Low difficulty to learn, but plenty of depth: Gwent is one of the easier card games to get into. For example, the structure is super simple. Each player may only play one card per turn, and you win rounds by having more points than the opponent. That dramatically makes things easier. No need to worry about insane card combos that will keep your head spinning, and no complicated math required. That said, while it’s easy to learn, it can take quite a while to master, so there is depth too.

The depth / strategy aspect of Gwent is fairly different however. Some may prefer the classic style (think Magic the Gathering) of card games and their complexities, which can get pretty crazy. However, the burden of knowledge is lessened in Gwent compared to some other games, which some players may like better. On the other hand, building decks and understanding mechanics can be considered easier in other card games compared to Gwent. For example, some playstyles in other card games allow for simple decks that revolve around easy concepts, such as ‘aggro’ decks concerned with simply hitting the opponent’s life total relentlessly and quickly. In Gwent, deck building is a bit more complex since there’s no real concept of ‘rushing’ a win, and existing deck archetypes that are used in other card games may not apply to Gwent. Other mechanics, like worrying about card draws and dealing with multiple rounds, are also more important in Gwent than other games.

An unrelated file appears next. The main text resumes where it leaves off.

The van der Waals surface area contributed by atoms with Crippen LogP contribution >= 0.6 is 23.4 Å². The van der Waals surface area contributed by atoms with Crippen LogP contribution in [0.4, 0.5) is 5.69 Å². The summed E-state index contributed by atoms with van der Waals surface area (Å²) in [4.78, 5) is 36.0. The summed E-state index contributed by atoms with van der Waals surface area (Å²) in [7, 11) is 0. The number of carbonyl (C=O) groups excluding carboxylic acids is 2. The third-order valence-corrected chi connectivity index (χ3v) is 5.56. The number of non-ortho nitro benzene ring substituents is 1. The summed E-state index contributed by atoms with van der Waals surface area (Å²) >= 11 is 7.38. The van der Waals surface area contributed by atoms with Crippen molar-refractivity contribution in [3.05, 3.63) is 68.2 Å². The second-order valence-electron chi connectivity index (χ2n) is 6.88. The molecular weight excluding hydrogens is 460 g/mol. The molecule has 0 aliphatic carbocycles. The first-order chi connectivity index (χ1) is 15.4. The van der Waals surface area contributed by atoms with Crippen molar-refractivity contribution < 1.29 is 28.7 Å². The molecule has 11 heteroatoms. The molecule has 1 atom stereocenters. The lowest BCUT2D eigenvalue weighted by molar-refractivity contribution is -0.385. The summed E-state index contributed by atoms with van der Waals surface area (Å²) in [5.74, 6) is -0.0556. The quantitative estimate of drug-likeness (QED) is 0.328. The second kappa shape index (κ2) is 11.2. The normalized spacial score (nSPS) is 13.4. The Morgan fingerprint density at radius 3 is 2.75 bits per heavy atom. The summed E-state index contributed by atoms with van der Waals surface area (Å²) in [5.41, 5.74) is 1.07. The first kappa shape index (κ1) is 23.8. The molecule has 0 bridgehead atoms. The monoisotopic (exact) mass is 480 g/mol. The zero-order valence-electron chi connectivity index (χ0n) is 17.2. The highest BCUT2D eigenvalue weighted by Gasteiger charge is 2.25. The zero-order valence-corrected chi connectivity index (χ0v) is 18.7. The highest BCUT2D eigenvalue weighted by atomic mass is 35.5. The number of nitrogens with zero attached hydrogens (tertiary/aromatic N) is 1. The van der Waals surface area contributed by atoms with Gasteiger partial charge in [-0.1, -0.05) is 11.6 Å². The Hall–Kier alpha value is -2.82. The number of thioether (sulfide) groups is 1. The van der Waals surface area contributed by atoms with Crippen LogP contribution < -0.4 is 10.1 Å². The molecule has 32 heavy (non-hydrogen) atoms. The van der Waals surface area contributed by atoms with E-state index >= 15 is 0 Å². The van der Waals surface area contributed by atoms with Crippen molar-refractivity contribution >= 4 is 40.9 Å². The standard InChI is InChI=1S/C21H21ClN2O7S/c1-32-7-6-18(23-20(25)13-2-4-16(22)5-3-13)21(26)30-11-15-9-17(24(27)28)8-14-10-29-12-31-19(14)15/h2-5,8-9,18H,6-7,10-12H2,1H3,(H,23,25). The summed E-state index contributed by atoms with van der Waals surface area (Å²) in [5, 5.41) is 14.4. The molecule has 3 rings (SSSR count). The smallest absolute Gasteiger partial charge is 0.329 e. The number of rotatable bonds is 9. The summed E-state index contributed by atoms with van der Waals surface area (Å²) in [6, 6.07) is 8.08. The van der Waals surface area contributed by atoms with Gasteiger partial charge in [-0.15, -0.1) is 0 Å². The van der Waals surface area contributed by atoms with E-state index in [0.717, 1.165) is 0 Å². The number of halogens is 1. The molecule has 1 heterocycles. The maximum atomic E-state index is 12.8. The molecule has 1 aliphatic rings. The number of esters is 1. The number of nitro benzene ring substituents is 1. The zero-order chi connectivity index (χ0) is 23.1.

Wallet friendly